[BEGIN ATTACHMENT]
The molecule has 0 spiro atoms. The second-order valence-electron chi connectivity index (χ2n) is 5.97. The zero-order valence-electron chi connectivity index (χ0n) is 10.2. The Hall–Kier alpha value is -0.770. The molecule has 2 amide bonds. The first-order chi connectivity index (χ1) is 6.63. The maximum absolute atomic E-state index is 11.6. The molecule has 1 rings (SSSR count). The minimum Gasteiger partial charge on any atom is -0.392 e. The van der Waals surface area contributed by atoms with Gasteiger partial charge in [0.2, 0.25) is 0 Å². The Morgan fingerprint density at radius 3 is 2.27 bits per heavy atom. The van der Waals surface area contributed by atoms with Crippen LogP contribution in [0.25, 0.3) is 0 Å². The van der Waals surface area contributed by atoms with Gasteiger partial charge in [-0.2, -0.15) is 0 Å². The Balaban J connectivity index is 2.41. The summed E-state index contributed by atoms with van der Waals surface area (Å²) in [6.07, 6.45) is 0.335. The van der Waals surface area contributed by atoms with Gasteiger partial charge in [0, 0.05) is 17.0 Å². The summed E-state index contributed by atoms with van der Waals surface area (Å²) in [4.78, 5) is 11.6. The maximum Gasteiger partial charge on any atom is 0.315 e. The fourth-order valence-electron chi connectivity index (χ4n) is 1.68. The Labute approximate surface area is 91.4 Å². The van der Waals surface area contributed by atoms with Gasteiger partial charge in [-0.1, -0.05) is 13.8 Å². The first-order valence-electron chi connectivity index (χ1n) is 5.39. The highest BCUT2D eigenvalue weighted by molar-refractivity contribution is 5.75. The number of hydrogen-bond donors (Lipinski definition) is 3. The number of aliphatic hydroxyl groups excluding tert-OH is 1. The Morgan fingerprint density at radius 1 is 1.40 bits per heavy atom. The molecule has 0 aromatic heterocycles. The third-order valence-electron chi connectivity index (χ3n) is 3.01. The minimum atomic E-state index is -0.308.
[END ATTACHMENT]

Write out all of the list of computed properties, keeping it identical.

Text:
The molecule has 0 spiro atoms. The second-order valence-electron chi connectivity index (χ2n) is 5.97. The zero-order valence-electron chi connectivity index (χ0n) is 10.2. The Hall–Kier alpha value is -0.770. The molecule has 2 amide bonds. The first-order chi connectivity index (χ1) is 6.63. The maximum absolute atomic E-state index is 11.6. The molecule has 1 rings (SSSR count). The minimum Gasteiger partial charge on any atom is -0.392 e. The van der Waals surface area contributed by atoms with Gasteiger partial charge in [0.2, 0.25) is 0 Å². The Morgan fingerprint density at radius 3 is 2.27 bits per heavy atom. The van der Waals surface area contributed by atoms with Crippen LogP contribution in [0.25, 0.3) is 0 Å². The van der Waals surface area contributed by atoms with Gasteiger partial charge in [-0.2, -0.15) is 0 Å². The Balaban J connectivity index is 2.41. The summed E-state index contributed by atoms with van der Waals surface area (Å²) in [6.07, 6.45) is 0.335. The van der Waals surface area contributed by atoms with Gasteiger partial charge in [0, 0.05) is 17.0 Å². The summed E-state index contributed by atoms with van der Waals surface area (Å²) in [4.78, 5) is 11.6. The maximum Gasteiger partial charge on any atom is 0.315 e. The fourth-order valence-electron chi connectivity index (χ4n) is 1.68. The Labute approximate surface area is 91.4 Å². The van der Waals surface area contributed by atoms with Gasteiger partial charge in [-0.1, -0.05) is 13.8 Å². The first-order valence-electron chi connectivity index (χ1n) is 5.39. The highest BCUT2D eigenvalue weighted by molar-refractivity contribution is 5.75. The number of hydrogen-bond donors (Lipinski definition) is 3. The number of aliphatic hydroxyl groups excluding tert-OH is 1. The Morgan fingerprint density at radius 1 is 1.40 bits per heavy atom. The molecule has 0 aromatic heterocycles. The third-order valence-electron chi connectivity index (χ3n) is 3.01. The minimum atomic E-state index is -0.308.